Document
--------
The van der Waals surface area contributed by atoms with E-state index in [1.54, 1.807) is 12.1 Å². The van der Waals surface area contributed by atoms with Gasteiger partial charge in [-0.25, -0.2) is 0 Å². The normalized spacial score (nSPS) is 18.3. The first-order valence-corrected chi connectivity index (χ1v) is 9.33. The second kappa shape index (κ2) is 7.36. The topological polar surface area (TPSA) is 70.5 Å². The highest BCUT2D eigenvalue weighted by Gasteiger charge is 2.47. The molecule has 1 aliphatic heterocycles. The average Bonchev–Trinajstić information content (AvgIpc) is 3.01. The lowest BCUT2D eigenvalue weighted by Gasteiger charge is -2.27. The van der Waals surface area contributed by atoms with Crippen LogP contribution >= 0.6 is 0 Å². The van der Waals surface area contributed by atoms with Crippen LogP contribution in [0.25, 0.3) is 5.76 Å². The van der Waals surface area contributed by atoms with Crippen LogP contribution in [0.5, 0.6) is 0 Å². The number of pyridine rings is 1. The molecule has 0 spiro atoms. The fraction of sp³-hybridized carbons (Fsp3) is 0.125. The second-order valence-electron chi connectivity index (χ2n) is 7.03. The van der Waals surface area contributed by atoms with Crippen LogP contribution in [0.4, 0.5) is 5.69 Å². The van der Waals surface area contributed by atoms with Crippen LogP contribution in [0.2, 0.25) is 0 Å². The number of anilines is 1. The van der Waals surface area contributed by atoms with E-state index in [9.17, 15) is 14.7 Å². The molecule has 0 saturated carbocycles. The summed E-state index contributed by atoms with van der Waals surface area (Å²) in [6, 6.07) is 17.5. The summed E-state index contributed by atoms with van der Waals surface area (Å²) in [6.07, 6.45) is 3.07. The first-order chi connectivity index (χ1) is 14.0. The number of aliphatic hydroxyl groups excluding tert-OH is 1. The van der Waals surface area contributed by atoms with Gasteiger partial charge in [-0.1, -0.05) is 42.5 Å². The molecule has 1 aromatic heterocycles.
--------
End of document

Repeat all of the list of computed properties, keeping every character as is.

The van der Waals surface area contributed by atoms with E-state index in [1.54, 1.807) is 12.1 Å². The van der Waals surface area contributed by atoms with Gasteiger partial charge in [-0.25, -0.2) is 0 Å². The normalized spacial score (nSPS) is 18.3. The first-order valence-corrected chi connectivity index (χ1v) is 9.33. The second kappa shape index (κ2) is 7.36. The topological polar surface area (TPSA) is 70.5 Å². The highest BCUT2D eigenvalue weighted by Gasteiger charge is 2.47. The molecule has 1 aliphatic heterocycles. The average Bonchev–Trinajstić information content (AvgIpc) is 3.01. The lowest BCUT2D eigenvalue weighted by Gasteiger charge is -2.27. The van der Waals surface area contributed by atoms with Crippen LogP contribution >= 0.6 is 0 Å². The van der Waals surface area contributed by atoms with Crippen LogP contribution in [0.25, 0.3) is 5.76 Å². The van der Waals surface area contributed by atoms with Crippen LogP contribution in [0.5, 0.6) is 0 Å². The number of pyridine rings is 1. The molecule has 0 spiro atoms. The fraction of sp³-hybridized carbons (Fsp3) is 0.125. The second-order valence-electron chi connectivity index (χ2n) is 7.03. The van der Waals surface area contributed by atoms with Crippen LogP contribution in [0.4, 0.5) is 5.69 Å². The van der Waals surface area contributed by atoms with Crippen LogP contribution in [0.2, 0.25) is 0 Å². The number of anilines is 1. The van der Waals surface area contributed by atoms with E-state index in [9.17, 15) is 14.7 Å². The molecule has 0 saturated carbocycles. The summed E-state index contributed by atoms with van der Waals surface area (Å²) in [6, 6.07) is 17.5. The summed E-state index contributed by atoms with van der Waals surface area (Å²) in [6.07, 6.45) is 3.07. The first-order chi connectivity index (χ1) is 14.0. The number of aliphatic hydroxyl groups excluding tert-OH is 1. The van der Waals surface area contributed by atoms with Gasteiger partial charge in [-0.1, -0.05) is 42.5 Å². The molecule has 1 aromatic heterocycles.